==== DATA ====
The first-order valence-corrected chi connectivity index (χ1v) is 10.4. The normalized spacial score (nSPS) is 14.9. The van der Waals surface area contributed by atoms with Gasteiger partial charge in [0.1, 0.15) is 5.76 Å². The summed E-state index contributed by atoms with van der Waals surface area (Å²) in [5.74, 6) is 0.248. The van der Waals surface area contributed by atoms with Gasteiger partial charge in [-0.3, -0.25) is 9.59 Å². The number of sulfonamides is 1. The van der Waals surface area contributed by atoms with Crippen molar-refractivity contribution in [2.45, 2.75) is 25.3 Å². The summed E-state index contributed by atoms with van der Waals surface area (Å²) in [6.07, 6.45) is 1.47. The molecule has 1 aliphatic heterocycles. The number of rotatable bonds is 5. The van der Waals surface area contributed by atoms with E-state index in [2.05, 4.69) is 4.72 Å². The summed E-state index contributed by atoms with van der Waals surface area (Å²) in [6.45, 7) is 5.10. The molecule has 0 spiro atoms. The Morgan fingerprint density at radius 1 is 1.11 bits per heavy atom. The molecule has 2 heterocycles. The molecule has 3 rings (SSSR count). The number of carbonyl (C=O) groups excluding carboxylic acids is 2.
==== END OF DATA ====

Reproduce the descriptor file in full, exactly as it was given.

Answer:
The first-order valence-corrected chi connectivity index (χ1v) is 10.4. The normalized spacial score (nSPS) is 14.9. The van der Waals surface area contributed by atoms with Gasteiger partial charge in [0.1, 0.15) is 5.76 Å². The summed E-state index contributed by atoms with van der Waals surface area (Å²) in [5.74, 6) is 0.248. The van der Waals surface area contributed by atoms with Gasteiger partial charge in [-0.3, -0.25) is 9.59 Å². The number of sulfonamides is 1. The van der Waals surface area contributed by atoms with Crippen molar-refractivity contribution in [2.45, 2.75) is 25.3 Å². The summed E-state index contributed by atoms with van der Waals surface area (Å²) in [6.07, 6.45) is 1.47. The molecule has 1 aliphatic heterocycles. The number of rotatable bonds is 5. The van der Waals surface area contributed by atoms with E-state index in [2.05, 4.69) is 4.72 Å². The summed E-state index contributed by atoms with van der Waals surface area (Å²) in [6.45, 7) is 5.10. The molecule has 0 spiro atoms. The Morgan fingerprint density at radius 1 is 1.11 bits per heavy atom. The molecule has 2 heterocycles. The molecule has 3 rings (SSSR count). The number of carbonyl (C=O) groups excluding carboxylic acids is 2.